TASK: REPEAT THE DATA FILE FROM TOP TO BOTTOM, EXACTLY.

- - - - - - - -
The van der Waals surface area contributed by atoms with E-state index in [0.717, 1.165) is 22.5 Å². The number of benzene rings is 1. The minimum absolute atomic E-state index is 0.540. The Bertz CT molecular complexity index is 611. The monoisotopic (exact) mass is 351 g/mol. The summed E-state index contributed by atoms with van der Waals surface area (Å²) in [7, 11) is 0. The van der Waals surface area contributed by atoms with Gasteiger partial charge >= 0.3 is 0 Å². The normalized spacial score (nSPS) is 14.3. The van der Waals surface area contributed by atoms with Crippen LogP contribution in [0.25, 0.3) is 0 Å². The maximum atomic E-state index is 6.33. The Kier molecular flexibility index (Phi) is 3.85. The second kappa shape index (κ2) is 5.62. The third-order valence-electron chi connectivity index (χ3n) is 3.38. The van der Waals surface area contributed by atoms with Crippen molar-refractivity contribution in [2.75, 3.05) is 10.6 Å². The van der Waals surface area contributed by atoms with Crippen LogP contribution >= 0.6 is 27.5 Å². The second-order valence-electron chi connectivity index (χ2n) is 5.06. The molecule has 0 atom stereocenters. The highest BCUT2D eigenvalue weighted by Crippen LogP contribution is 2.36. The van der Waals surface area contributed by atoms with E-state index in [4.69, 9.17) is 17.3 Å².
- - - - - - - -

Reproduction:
The van der Waals surface area contributed by atoms with E-state index in [0.717, 1.165) is 22.5 Å². The number of benzene rings is 1. The minimum absolute atomic E-state index is 0.540. The Bertz CT molecular complexity index is 611. The monoisotopic (exact) mass is 351 g/mol. The summed E-state index contributed by atoms with van der Waals surface area (Å²) in [7, 11) is 0. The van der Waals surface area contributed by atoms with Gasteiger partial charge >= 0.3 is 0 Å². The normalized spacial score (nSPS) is 14.3. The van der Waals surface area contributed by atoms with Crippen LogP contribution in [0.25, 0.3) is 0 Å². The maximum atomic E-state index is 6.33. The Kier molecular flexibility index (Phi) is 3.85. The second kappa shape index (κ2) is 5.62. The third-order valence-electron chi connectivity index (χ3n) is 3.38. The van der Waals surface area contributed by atoms with Crippen molar-refractivity contribution in [2.75, 3.05) is 10.6 Å². The van der Waals surface area contributed by atoms with Crippen LogP contribution >= 0.6 is 27.5 Å². The second-order valence-electron chi connectivity index (χ2n) is 5.06. The molecule has 0 atom stereocenters. The highest BCUT2D eigenvalue weighted by Crippen LogP contribution is 2.36. The van der Waals surface area contributed by atoms with E-state index in [4.69, 9.17) is 17.3 Å².